With my upbringing, surprisingly, I never really hunted ducks in Mississippi, although I spent every available minute deer hunting, even structuring my classes around deer season. It took a couple of chance occurrences and crossing paths with some (now) very good friends in Ohio to put my duck hunting obsession into play, and I have never looked back. Between layout shooting on Lake Erie's Sandusky Bay and dry cornfield hunting for big Canada geese, (and just a little bit of everything in between) I was squarely hooked. I didn't think I could enjoy it anymore than I did...but boy, was I WRONG!
Being a veterinarian, and a duck hunting veterinarian at that, the logical next step was, you guessed it, a dedicated duck dog. I had always been partial to black Labs, and most of my buddies that had dogs hunted with yellow Labs. I was laying the plans to get a female black Lab when I ended up going in a direction I would never have predicted. As we all know, sometimes things just happen for a reason...
In the summer of 2010, I got a call from a good friend and fellow veterinarian about a male chocolate Labrador puppy he was dealing with out of a very promising litter. Seemed this puppy had issues with regurgitation that was noted as soon as he was switched to solid food...did I have any thoughts?? After discussion of the work done so far, we became concerned about the possibility of a congenital defect that encircles the esophagus, preventing the passage of larger amounts of solid food. I helped coordinate an appointment for the puppy with one of my associates for confirmation of the diagnosis. When this beautiful 12 week old puppy came in, I found myself playing with him, and he dutifully delivered tossed items to hand over and over...I was in trouble. With the diagnosis confirmed, the prescribed treatment was a chest surgery, to correct, if possible, the esophageal constriction. Unfortunately, this was not in the breeder's budget, and made the puppy unsellable. The breeder made the offer that the puppy was free to anyone who would take him and try to fix him. I didnt want a brown dog, and I didnt want a male...but this dog was special. After getting permission from my wife, I made my offer to the breeder, who gladly accepted it, especially from another duck hunter. Thankfully, the surgery, performed by another of my colleagues, was a complete success, and that Brown Dog, now named Roux, became my newest hunting partner.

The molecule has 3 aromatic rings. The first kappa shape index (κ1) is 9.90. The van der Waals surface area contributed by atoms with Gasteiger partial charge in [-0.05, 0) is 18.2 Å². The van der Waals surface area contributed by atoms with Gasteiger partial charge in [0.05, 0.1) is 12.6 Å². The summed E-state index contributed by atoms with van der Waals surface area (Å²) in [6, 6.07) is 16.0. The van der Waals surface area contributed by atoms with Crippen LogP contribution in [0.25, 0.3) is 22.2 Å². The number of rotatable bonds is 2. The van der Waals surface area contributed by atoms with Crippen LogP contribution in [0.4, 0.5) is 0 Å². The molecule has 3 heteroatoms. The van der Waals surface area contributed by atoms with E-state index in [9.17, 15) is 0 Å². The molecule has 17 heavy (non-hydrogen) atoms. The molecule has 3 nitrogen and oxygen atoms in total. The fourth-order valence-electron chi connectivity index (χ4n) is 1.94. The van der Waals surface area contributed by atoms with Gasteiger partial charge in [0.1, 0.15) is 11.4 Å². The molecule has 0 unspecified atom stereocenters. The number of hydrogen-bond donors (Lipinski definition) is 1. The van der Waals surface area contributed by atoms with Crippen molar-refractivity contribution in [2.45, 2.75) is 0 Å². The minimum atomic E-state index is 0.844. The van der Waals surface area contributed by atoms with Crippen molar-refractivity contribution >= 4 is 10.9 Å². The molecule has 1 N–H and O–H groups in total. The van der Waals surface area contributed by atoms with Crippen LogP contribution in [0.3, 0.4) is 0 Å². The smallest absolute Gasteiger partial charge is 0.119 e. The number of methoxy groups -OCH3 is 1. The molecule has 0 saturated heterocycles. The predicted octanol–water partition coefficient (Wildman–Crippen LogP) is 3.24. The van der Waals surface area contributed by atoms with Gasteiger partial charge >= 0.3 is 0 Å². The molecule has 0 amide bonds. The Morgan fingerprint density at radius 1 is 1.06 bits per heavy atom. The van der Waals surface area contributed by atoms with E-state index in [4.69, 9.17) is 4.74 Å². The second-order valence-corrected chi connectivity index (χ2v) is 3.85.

|Signing pawtographs at Willow Break!|
Many thanks to good friend Ramsey Russell for encouraging me to publish this blog. I look forward to keeping all posted on our exploits throughout the off-season, and September 1 will be here before you know it. Neither of us can wait!